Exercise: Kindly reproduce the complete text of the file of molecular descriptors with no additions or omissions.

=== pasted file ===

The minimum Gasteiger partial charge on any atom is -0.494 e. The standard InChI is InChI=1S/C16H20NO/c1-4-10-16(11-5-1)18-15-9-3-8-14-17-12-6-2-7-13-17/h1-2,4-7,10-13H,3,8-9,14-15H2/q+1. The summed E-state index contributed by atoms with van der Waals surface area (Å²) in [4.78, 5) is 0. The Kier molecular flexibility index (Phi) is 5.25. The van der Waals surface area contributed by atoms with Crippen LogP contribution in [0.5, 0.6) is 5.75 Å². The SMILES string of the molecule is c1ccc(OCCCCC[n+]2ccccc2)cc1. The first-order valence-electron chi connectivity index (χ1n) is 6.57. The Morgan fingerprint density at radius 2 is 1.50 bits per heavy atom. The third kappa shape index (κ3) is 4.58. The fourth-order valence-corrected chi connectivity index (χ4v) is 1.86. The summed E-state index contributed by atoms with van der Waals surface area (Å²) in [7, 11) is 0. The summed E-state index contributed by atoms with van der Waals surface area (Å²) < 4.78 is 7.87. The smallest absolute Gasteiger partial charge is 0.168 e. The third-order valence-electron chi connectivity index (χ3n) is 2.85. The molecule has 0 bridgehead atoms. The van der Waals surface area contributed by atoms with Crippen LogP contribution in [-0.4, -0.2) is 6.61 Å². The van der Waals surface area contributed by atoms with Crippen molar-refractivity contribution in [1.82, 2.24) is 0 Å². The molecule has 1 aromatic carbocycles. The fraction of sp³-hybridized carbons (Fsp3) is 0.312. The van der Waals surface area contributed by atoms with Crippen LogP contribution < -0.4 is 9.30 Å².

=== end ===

The minimum Gasteiger partial charge on any atom is -0.494 e. The standard InChI is InChI=1S/C16H20NO/c1-4-10-16(11-5-1)18-15-9-3-8-14-17-12-6-2-7-13-17/h1-2,4-7,10-13H,3,8-9,14-15H2/q+1. The summed E-state index contributed by atoms with van der Waals surface area (Å²) in [4.78, 5) is 0. The Kier molecular flexibility index (Phi) is 5.25. The van der Waals surface area contributed by atoms with Crippen LogP contribution in [0.5, 0.6) is 5.75 Å². The SMILES string of the molecule is c1ccc(OCCCCC[n+]2ccccc2)cc1. The first-order valence-electron chi connectivity index (χ1n) is 6.57. The Morgan fingerprint density at radius 2 is 1.50 bits per heavy atom. The third kappa shape index (κ3) is 4.58. The fourth-order valence-corrected chi connectivity index (χ4v) is 1.86. The summed E-state index contributed by atoms with van der Waals surface area (Å²) in [7, 11) is 0. The summed E-state index contributed by atoms with van der Waals surface area (Å²) < 4.78 is 7.87. The smallest absolute Gasteiger partial charge is 0.168 e. The third-order valence-electron chi connectivity index (χ3n) is 2.85. The molecule has 0 bridgehead atoms. The van der Waals surface area contributed by atoms with Crippen LogP contribution in [-0.4, -0.2) is 6.61 Å². The van der Waals surface area contributed by atoms with Crippen molar-refractivity contribution in [1.82, 2.24) is 0 Å². The molecule has 1 aromatic carbocycles. The fraction of sp³-hybridized carbons (Fsp3) is 0.312. The van der Waals surface area contributed by atoms with Crippen LogP contribution < -0.4 is 9.30 Å².